Now suddenly we're supposedly not "needing" faster technology?

    'scuse me, please, but this is still a free market, no matter what the producers think. And in a free market I decide what I need! And should I decide to need it and someone makes it, I will buy it.

    If the chip isn't from Intel, so be it.
  • by CrazyJim1 (809850) on Thursday July 27, 2006 @03:03PM (#15793428) Journal
    The 6 pack has been tried and true, why try and stuff an additional 2 Coors into it.
  • by AHumbleOpinion (546848) on Thursday July 27, 2006 @03:13PM (#15793540) Homepage
    What quite a few other posters are failing to understand is that he is referring to diminishing returns. 1 to 2 give you some fractional improvement, 2 to 4 gives you a smaller fractional improvement, 4 to 8 gives you an even smaller fractional improvement, etc. At some point the cost, size, heat, noise (for the cooling), etc is not worth the fractional improvement. For most users that will probably be dual or quad.

    For those extremely rare apps and jobs that are highly parallelable 8 and above will be useful. However this will be very rare and this is why the comparisons to the infamous 640K quote are misguided. Increasing RAM is easy, software naturally consumes RAM with no additional work necessary, just do more of what you are alraedy doing. Multiprocessing is something completely different, the code must be designed and written quite differently, and it is often very difficult to retrofit existing code for multiprocessing. Now you have the practical problem that not all problems are parallelable.

    Strangely enough, I think one case where 8 cores could be useful in a home environment would be a bit retro. A multiuser/centralized system. One PC with the computational power for the entire family, dumb terminals for individual users, connections to appliances for movies, music, etc. Such a machine might go into the basement, garage, closet, or other location where noise is not an issue. Of course, I'm not sure such a centralized machine would be cost effective.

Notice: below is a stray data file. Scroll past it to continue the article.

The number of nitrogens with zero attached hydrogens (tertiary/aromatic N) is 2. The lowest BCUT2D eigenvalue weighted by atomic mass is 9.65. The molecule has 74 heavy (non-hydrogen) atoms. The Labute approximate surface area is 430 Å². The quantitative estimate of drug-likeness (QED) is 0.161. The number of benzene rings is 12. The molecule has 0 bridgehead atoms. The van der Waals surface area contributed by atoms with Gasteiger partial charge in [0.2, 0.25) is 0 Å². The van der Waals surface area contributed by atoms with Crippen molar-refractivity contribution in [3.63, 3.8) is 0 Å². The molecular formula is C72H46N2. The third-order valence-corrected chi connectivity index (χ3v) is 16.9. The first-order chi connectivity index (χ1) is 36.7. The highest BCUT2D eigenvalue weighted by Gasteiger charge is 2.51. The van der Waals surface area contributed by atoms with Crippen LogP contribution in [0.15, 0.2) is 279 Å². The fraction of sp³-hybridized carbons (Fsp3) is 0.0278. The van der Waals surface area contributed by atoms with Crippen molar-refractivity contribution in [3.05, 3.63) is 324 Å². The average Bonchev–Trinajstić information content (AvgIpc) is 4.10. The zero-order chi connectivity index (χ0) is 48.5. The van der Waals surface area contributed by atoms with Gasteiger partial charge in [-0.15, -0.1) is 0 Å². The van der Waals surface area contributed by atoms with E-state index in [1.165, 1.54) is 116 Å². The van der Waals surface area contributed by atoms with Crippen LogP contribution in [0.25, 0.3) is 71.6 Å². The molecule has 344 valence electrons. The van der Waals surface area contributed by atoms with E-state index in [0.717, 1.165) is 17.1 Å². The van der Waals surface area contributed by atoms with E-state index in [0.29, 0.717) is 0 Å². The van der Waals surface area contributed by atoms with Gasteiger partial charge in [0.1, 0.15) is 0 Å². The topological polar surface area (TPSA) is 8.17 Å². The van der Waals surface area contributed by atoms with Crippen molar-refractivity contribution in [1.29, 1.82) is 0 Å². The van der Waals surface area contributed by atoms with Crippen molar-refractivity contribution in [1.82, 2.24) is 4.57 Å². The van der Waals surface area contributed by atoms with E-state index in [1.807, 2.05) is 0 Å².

• Two are enough for now, four will be mainstream in three years and eight is something the desktop market does not need.
    That... sounds familiar... where have I...

    No one will need more than 637 kb of memory for a personal computer. ~ Bill Gates
    Aha!

    (Yes, I know he didn't actually say that, but it's still a famous misquote.)
  • While an 8 core desktop is gonna be overkill for a lot of people, it still leaves us with a nasty problem.

    Peak CPU speed.

    For now we have topped out on this, meaning our existing software is either gonna have to get more efficient, or it's going to have to change, unless we want to just deal with the level of performance and features we currently have.

    (like that's gonna ever happen --how else would the closed corps sell upgrades then?)

    Additionally, some application areas do not have enough CPU power to fully realize their potential. MCAD is one of these, by way of example. Take the fastest CPU's we have today and they are still not fast enough to fully render a solid model without wasting the operators time. Current software offerings are all working toward smarter data, creative ways to manage the number of in-memory and in-computation models, better kernel solves, etc...

    But it's just not enough for the larger projects to work in the way they could be working.

    Most of the MCAD stuff currently is built in a linear way. That's largely because of the parametric system used by almost all software producers today. With a few changes to how we do MCAD, I could see many cores becoming very important for larger datasets.

    Peak CPU and RAM are the two primary bottlenecks that constrain how engineering CAD software develops and what features it can evolve for it's users. It's not the only example either.

    The bitch is that most of the software we have is more than adequate for most of the people. For those that lie outside the norm, dependance on this software (both development and just use value need), constrains their ability to make use of multi-core CPU capabilities...